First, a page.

Although there have been diversions , since March of this year I have been perusing ideas around edges and unpicked seams, see here, and I present to you this scrap of cotton which measures 14.5cm x 12.5cm.

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Even the smallest fragment has a story to tell. I picked this cloth up in  a bundle from a textile fair and what I find appealing is the wear and tear that it displays.

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Here is part of its story; 

Cotton 22 threads per centimetre ( which makes it a low quality cotton cloth), 

Mid C18th, block printed with metal pins in the block (to create the dots)

Madder dye in two colours, red and dark brown.

A French seam to the right and a running stitch seam in the middle along two selvedges with a very narrow seam allowance. These have both been sewn with  the same thread which matches the warp thread in the fabric. This was common in the C18th before we had what we know today as sewing thread. The bottom edge has cut across these seams.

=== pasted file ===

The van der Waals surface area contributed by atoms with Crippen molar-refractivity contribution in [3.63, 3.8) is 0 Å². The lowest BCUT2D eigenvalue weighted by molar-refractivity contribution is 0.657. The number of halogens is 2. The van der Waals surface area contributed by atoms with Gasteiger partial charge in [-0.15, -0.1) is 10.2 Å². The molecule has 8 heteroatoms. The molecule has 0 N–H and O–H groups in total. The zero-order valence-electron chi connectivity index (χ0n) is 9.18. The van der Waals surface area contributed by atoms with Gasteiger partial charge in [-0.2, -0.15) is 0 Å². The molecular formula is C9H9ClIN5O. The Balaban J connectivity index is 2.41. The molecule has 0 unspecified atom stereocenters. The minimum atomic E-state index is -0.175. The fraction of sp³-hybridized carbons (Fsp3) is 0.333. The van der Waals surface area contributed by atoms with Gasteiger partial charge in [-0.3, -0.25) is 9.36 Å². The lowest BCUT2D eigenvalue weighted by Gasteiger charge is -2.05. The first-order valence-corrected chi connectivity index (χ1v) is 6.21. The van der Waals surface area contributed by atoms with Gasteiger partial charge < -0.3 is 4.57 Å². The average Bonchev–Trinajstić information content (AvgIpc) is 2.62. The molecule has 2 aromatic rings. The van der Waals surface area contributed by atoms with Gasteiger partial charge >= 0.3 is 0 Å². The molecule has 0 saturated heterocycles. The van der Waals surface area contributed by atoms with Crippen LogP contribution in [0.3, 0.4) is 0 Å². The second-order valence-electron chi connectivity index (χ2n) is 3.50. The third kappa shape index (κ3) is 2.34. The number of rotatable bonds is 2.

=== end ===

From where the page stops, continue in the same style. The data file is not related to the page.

The unpicked seams to the left and bottom were made from running stitches and a finer thread than before but still not modern thread.

What was it?  I have no idea but I would postulate that  originally it was part of a dress and then unpicked and then used as a bodice lining – fabrics were expensive and therefore reused until they fell apart.

And so I have the beginnings of a set of books which I will call  “A seam is within, an unpicked seam is an edge”

On Sunday we went into Manchester to visit the Manchester Contemporary Art Fair and the Great Northern Contemporary Craft Fair – brilliant, such talent and skill around, so uplifting on a wet day!